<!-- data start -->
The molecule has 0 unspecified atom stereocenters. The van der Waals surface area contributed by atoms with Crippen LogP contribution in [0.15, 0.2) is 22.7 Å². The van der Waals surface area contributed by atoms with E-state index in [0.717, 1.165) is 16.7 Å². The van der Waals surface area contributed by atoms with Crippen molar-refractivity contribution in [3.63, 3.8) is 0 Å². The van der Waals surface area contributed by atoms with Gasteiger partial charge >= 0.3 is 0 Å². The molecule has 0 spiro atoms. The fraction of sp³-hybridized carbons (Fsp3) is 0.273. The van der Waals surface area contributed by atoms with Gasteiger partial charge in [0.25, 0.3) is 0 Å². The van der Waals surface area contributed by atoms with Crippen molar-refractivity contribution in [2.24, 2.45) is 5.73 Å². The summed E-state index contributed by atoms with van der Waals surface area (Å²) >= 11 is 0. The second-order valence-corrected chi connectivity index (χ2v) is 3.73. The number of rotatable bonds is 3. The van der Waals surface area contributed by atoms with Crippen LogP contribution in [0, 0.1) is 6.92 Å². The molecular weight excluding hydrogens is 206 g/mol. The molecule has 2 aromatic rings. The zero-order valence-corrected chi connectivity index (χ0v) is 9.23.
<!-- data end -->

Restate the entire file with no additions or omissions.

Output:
The molecule has 0 unspecified atom stereocenters. The van der Waals surface area contributed by atoms with Crippen LogP contribution in [0.15, 0.2) is 22.7 Å². The van der Waals surface area contributed by atoms with E-state index in [0.717, 1.165) is 16.7 Å². The van der Waals surface area contributed by atoms with Crippen molar-refractivity contribution in [3.63, 3.8) is 0 Å². The van der Waals surface area contributed by atoms with Gasteiger partial charge >= 0.3 is 0 Å². The molecule has 0 spiro atoms. The fraction of sp³-hybridized carbons (Fsp3) is 0.273. The van der Waals surface area contributed by atoms with Gasteiger partial charge in [0.25, 0.3) is 0 Å². The van der Waals surface area contributed by atoms with Crippen molar-refractivity contribution in [2.24, 2.45) is 5.73 Å². The summed E-state index contributed by atoms with van der Waals surface area (Å²) >= 11 is 0. The second-order valence-corrected chi connectivity index (χ2v) is 3.73. The number of rotatable bonds is 3. The van der Waals surface area contributed by atoms with Crippen LogP contribution in [0, 0.1) is 6.92 Å². The molecular weight excluding hydrogens is 206 g/mol. The molecule has 2 aromatic rings. The zero-order valence-corrected chi connectivity index (χ0v) is 9.23.